Details & Information from IMDB

Genre Sci-Fi
Year 2007
Duration 107 min
Rating 7.3 out of 10
Description: "Dark days are coming."

A team of astronauts are sent to re-ignite the dying sun 50 years into the future.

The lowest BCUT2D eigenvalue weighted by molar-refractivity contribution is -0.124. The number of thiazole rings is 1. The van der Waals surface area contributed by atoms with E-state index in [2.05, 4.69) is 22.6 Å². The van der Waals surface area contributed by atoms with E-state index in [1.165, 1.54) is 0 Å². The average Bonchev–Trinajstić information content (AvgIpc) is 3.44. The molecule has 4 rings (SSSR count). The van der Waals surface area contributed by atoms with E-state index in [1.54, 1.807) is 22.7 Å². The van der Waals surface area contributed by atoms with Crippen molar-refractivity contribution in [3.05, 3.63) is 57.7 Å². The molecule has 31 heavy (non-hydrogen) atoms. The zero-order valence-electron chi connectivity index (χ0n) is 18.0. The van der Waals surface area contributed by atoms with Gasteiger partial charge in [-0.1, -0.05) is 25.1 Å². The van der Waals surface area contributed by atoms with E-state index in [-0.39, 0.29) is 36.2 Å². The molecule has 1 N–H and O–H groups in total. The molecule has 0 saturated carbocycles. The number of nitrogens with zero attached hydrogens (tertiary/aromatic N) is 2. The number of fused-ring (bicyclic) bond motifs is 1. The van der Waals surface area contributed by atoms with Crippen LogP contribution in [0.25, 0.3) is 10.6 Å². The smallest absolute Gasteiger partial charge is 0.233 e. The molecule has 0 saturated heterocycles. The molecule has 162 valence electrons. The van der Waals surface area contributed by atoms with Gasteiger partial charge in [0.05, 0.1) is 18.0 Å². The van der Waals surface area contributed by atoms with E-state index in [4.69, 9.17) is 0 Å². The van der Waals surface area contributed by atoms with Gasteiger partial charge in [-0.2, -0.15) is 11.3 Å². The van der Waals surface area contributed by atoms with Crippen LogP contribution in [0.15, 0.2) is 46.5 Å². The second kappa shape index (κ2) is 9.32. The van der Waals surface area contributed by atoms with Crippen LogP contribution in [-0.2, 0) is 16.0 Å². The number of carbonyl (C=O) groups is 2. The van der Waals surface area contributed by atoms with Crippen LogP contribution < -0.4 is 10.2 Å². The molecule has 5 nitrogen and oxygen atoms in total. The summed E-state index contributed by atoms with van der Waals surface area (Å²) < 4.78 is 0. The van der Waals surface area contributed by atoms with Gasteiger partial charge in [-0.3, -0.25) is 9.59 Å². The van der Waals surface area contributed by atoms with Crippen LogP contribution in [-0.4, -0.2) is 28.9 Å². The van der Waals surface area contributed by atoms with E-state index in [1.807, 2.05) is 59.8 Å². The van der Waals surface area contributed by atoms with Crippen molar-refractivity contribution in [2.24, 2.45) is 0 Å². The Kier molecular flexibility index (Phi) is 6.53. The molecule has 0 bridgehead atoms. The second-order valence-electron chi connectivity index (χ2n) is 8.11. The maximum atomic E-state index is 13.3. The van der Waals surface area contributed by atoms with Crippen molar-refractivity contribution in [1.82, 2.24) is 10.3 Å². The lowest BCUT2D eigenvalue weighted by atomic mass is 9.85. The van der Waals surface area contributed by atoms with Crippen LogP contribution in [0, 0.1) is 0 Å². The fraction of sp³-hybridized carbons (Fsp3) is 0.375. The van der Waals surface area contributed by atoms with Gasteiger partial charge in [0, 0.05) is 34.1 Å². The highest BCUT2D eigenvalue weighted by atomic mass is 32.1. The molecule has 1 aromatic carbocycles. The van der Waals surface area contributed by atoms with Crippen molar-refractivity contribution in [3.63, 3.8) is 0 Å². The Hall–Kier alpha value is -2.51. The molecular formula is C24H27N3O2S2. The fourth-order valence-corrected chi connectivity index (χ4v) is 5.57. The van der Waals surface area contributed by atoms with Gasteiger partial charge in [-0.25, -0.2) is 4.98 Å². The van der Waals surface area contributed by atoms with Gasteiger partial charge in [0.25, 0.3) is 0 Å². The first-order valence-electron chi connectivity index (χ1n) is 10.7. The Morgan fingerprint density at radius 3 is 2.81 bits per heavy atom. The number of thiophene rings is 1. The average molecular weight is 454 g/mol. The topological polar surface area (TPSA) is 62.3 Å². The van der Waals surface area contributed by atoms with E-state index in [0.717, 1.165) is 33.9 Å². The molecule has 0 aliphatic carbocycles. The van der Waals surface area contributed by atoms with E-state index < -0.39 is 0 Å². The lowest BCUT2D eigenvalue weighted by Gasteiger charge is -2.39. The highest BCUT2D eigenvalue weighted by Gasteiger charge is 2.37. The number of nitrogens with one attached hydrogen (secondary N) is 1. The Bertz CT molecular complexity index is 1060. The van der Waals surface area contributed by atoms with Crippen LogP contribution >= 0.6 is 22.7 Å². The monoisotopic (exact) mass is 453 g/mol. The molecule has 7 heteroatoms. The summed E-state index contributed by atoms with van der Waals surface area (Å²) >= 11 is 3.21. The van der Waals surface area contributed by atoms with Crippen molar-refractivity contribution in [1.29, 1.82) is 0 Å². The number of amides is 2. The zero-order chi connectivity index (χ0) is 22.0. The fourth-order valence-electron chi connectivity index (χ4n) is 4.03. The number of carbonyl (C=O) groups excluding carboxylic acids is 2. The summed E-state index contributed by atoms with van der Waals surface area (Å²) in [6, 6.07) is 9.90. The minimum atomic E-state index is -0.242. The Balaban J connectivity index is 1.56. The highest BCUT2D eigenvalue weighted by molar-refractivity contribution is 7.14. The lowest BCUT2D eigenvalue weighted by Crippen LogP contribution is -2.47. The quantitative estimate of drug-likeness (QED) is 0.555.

Sunshine, directed by Danny Boyle, is only a visual and psychological journey, not an emotional one. Chris Evans, from Fantastic Four, surprisingly gives a realistic and convincing performance as to how an astronaut would act in the face of the end of the world. What tremendous pressure they must feel, but unfortunately no one other than the human torch conveys this. Capa (Cillian Murphey), in one scene, explains that he doesn't fear death, but his explanation only makes me feel like his character has no will or motivation to live. This comes across as bad acting rather than subliminal character development. The computer generated imagery enhances the confused story that makes for a so-so experience. Notice how I say that the story is confused, it does not know what it is and therefore suffers from a failure to present itself well. More on the story later. The sun is a character of its own; constantly we are being shown solar images that convey its sheer power. In the observation room, a meer five percent of sunlight exposure can blind you. The films screenwriter, Alex Garland, and Danny Boyle are said to have disagreed over the meaning of the screenplay; Garland finds it as a reference to the search for God, while Boyle finds it representing global warming. The film's villain is really the the sun, where tragedy and confusion is based in light and the audience find refuge in the dark. Boyle references tackling this concept as "quite a challenge because the way you generate fear in cinema is darkness." It is rare when a science fiction film tries to convey deeper meaning. The film, I would say, is split into three acts: the first is character interaction during a calm period, the second is the accident and the conquest to fix it, and the third is the twist where everything is turned upside down. We have all seen poor attempts at this science fiction disaster genre like The Core, but never before has a film like this thrown in such a disastrous twist that completely flushes itself down the toilet. Alex Garland has certainly got some explaining to do. My main problem with this film is my lack of interest in the characters and the horrendous plot twist that turns this philosophical journey into a sub par slasher flick. This is a great film for fans of Boyle and the genre, but how much you let the third act disappoint you is, well...up to you. 7/10.